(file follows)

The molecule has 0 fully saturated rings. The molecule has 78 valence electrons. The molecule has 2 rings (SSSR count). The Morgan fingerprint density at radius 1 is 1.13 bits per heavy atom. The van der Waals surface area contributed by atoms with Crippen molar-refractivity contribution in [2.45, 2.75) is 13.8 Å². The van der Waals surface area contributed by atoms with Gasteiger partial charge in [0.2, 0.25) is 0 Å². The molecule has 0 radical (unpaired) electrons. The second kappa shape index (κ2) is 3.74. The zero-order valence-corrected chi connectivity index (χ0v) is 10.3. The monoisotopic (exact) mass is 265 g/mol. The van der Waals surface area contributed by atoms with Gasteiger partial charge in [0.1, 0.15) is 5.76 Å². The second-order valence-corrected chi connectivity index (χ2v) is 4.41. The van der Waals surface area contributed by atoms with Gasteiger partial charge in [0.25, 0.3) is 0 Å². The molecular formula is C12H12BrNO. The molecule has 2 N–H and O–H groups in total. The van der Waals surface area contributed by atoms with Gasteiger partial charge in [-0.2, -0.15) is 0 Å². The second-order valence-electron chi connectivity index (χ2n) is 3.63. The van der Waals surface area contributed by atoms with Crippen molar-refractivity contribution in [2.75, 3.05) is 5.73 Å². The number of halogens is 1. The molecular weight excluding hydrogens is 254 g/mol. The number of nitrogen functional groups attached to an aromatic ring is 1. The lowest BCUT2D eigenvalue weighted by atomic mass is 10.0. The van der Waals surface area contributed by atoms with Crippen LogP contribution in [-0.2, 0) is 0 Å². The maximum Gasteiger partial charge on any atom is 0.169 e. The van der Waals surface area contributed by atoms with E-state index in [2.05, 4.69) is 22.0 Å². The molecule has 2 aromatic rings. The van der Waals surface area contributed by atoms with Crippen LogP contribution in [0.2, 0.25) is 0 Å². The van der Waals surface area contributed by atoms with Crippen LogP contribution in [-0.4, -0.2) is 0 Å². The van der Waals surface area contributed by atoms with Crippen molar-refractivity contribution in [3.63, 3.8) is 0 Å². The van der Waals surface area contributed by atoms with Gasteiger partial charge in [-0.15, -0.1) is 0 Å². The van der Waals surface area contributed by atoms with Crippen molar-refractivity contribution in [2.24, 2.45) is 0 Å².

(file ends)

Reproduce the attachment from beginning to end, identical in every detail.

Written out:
The molecule has 0 fully saturated rings. The molecule has 78 valence electrons. The molecule has 2 rings (SSSR count). The Morgan fingerprint density at radius 1 is 1.13 bits per heavy atom. The van der Waals surface area contributed by atoms with Crippen molar-refractivity contribution in [2.45, 2.75) is 13.8 Å². The van der Waals surface area contributed by atoms with Gasteiger partial charge in [0.2, 0.25) is 0 Å². The molecule has 0 radical (unpaired) electrons. The second kappa shape index (κ2) is 3.74. The zero-order valence-corrected chi connectivity index (χ0v) is 10.3. The monoisotopic (exact) mass is 265 g/mol. The van der Waals surface area contributed by atoms with Gasteiger partial charge in [0.1, 0.15) is 5.76 Å². The second-order valence-corrected chi connectivity index (χ2v) is 4.41. The van der Waals surface area contributed by atoms with Gasteiger partial charge in [0.25, 0.3) is 0 Å². The molecular formula is C12H12BrNO. The molecule has 2 N–H and O–H groups in total. The van der Waals surface area contributed by atoms with Gasteiger partial charge in [-0.2, -0.15) is 0 Å². The second-order valence-electron chi connectivity index (χ2n) is 3.63. The van der Waals surface area contributed by atoms with Crippen molar-refractivity contribution in [2.75, 3.05) is 5.73 Å². The number of halogens is 1. The molecular weight excluding hydrogens is 254 g/mol. The number of nitrogen functional groups attached to an aromatic ring is 1. The lowest BCUT2D eigenvalue weighted by atomic mass is 10.0. The van der Waals surface area contributed by atoms with Crippen LogP contribution in [-0.2, 0) is 0 Å². The maximum Gasteiger partial charge on any atom is 0.169 e. The van der Waals surface area contributed by atoms with E-state index in [2.05, 4.69) is 22.0 Å². The molecule has 2 aromatic rings. The van der Waals surface area contributed by atoms with Crippen LogP contribution in [0.2, 0.25) is 0 Å². The van der Waals surface area contributed by atoms with Crippen LogP contribution in [-0.4, -0.2) is 0 Å². The van der Waals surface area contributed by atoms with Crippen molar-refractivity contribution in [3.63, 3.8) is 0 Å². The van der Waals surface area contributed by atoms with Gasteiger partial charge in [-0.15, -0.1) is 0 Å². The van der Waals surface area contributed by atoms with Crippen molar-refractivity contribution in [2.24, 2.45) is 0 Å².